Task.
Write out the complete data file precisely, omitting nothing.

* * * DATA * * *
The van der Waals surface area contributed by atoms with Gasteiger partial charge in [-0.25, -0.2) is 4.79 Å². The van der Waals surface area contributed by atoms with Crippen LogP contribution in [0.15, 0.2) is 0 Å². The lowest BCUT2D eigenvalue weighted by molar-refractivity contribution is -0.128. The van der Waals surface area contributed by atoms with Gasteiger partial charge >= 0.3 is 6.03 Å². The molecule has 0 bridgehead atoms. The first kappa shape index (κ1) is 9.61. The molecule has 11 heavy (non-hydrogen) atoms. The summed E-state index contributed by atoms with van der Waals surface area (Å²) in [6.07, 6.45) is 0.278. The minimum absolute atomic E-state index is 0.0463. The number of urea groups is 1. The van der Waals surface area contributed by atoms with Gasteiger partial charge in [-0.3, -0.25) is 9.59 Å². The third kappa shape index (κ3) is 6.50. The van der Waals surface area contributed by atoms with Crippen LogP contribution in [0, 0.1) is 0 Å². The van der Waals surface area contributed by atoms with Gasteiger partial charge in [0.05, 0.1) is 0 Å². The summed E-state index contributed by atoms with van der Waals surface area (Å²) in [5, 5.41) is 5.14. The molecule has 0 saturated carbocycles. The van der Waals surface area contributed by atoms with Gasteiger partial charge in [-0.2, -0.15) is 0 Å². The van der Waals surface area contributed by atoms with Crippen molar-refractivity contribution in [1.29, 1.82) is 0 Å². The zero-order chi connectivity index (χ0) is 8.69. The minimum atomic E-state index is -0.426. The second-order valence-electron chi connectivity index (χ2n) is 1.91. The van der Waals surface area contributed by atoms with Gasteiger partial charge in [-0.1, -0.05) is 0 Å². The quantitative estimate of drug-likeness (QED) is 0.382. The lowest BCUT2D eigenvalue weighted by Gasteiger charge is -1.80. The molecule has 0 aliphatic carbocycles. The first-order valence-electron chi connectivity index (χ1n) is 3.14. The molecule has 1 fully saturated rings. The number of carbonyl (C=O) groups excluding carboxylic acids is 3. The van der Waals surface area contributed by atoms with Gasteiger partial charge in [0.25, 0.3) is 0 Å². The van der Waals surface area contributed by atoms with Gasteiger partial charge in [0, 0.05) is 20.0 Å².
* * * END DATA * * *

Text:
The van der Waals surface area contributed by atoms with Gasteiger partial charge in [-0.25, -0.2) is 4.79 Å². The van der Waals surface area contributed by atoms with Crippen LogP contribution in [0.15, 0.2) is 0 Å². The lowest BCUT2D eigenvalue weighted by molar-refractivity contribution is -0.128. The van der Waals surface area contributed by atoms with Gasteiger partial charge >= 0.3 is 6.03 Å². The molecule has 0 bridgehead atoms. The first kappa shape index (κ1) is 9.61. The molecule has 11 heavy (non-hydrogen) atoms. The summed E-state index contributed by atoms with van der Waals surface area (Å²) in [6.07, 6.45) is 0.278. The minimum absolute atomic E-state index is 0.0463. The number of urea groups is 1. The van der Waals surface area contributed by atoms with Gasteiger partial charge in [-0.3, -0.25) is 9.59 Å². The third kappa shape index (κ3) is 6.50. The van der Waals surface area contributed by atoms with Crippen LogP contribution in [0, 0.1) is 0 Å². The van der Waals surface area contributed by atoms with Gasteiger partial charge in [0.05, 0.1) is 0 Å². The summed E-state index contributed by atoms with van der Waals surface area (Å²) in [5, 5.41) is 5.14. The molecule has 0 saturated carbocycles. The van der Waals surface area contributed by atoms with Gasteiger partial charge in [-0.2, -0.15) is 0 Å². The van der Waals surface area contributed by atoms with Crippen molar-refractivity contribution in [1.29, 1.82) is 0 Å². The zero-order chi connectivity index (χ0) is 8.69. The minimum atomic E-state index is -0.426. The second-order valence-electron chi connectivity index (χ2n) is 1.91. The van der Waals surface area contributed by atoms with Gasteiger partial charge in [-0.1, -0.05) is 0 Å². The quantitative estimate of drug-likeness (QED) is 0.382. The lowest BCUT2D eigenvalue weighted by Gasteiger charge is -1.80. The molecule has 0 aliphatic carbocycles. The first-order valence-electron chi connectivity index (χ1n) is 3.14. The molecule has 1 fully saturated rings. The number of carbonyl (C=O) groups excluding carboxylic acids is 3. The van der Waals surface area contributed by atoms with Gasteiger partial charge in [0.25, 0.3) is 0 Å². The van der Waals surface area contributed by atoms with Gasteiger partial charge in [0, 0.05) is 20.0 Å².